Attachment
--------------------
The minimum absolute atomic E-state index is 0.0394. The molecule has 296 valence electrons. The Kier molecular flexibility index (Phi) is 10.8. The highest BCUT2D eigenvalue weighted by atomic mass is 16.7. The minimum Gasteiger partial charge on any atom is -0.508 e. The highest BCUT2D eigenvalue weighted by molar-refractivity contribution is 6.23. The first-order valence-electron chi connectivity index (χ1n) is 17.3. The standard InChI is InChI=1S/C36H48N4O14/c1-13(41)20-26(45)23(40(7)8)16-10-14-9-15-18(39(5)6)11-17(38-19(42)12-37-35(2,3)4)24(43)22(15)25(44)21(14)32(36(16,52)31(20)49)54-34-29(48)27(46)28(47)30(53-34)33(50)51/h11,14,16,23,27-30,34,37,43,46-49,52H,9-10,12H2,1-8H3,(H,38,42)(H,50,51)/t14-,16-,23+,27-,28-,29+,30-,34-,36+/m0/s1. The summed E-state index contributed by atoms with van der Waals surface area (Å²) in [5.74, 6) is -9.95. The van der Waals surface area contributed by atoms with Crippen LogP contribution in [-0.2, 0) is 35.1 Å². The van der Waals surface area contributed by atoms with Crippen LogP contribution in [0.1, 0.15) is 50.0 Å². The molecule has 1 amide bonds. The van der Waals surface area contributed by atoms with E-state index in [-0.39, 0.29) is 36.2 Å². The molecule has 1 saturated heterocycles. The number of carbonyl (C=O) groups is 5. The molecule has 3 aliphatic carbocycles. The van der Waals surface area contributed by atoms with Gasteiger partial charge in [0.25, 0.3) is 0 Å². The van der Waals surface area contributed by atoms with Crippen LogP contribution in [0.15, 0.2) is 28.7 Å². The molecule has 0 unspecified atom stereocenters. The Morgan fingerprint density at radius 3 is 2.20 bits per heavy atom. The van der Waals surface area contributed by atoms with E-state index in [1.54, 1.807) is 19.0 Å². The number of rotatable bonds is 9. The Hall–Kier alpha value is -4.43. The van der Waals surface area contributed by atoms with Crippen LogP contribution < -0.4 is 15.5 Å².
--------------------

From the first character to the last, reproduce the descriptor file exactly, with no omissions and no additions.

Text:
The minimum absolute atomic E-state index is 0.0394. The molecule has 296 valence electrons. The Kier molecular flexibility index (Phi) is 10.8. The highest BCUT2D eigenvalue weighted by atomic mass is 16.7. The minimum Gasteiger partial charge on any atom is -0.508 e. The highest BCUT2D eigenvalue weighted by molar-refractivity contribution is 6.23. The first-order valence-electron chi connectivity index (χ1n) is 17.3. The standard InChI is InChI=1S/C36H48N4O14/c1-13(41)20-26(45)23(40(7)8)16-10-14-9-15-18(39(5)6)11-17(38-19(42)12-37-35(2,3)4)24(43)22(15)25(44)21(14)32(36(16,52)31(20)49)54-34-29(48)27(46)28(47)30(53-34)33(50)51/h11,14,16,23,27-30,34,37,43,46-49,52H,9-10,12H2,1-8H3,(H,38,42)(H,50,51)/t14-,16-,23+,27-,28-,29+,30-,34-,36+/m0/s1. The summed E-state index contributed by atoms with van der Waals surface area (Å²) in [5.74, 6) is -9.95. The van der Waals surface area contributed by atoms with Crippen LogP contribution in [-0.2, 0) is 35.1 Å². The van der Waals surface area contributed by atoms with Crippen LogP contribution in [0.1, 0.15) is 50.0 Å². The molecule has 1 amide bonds. The van der Waals surface area contributed by atoms with E-state index in [-0.39, 0.29) is 36.2 Å². The molecule has 1 saturated heterocycles. The number of carbonyl (C=O) groups is 5. The molecule has 3 aliphatic carbocycles. The van der Waals surface area contributed by atoms with Gasteiger partial charge in [0.25, 0.3) is 0 Å². The van der Waals surface area contributed by atoms with Crippen LogP contribution in [0.15, 0.2) is 28.7 Å². The molecule has 0 unspecified atom stereocenters. The Morgan fingerprint density at radius 3 is 2.20 bits per heavy atom. The van der Waals surface area contributed by atoms with E-state index in [1.54, 1.807) is 19.0 Å². The number of rotatable bonds is 9. The Hall–Kier alpha value is -4.43. The van der Waals surface area contributed by atoms with Crippen LogP contribution < -0.4 is 15.5 Å².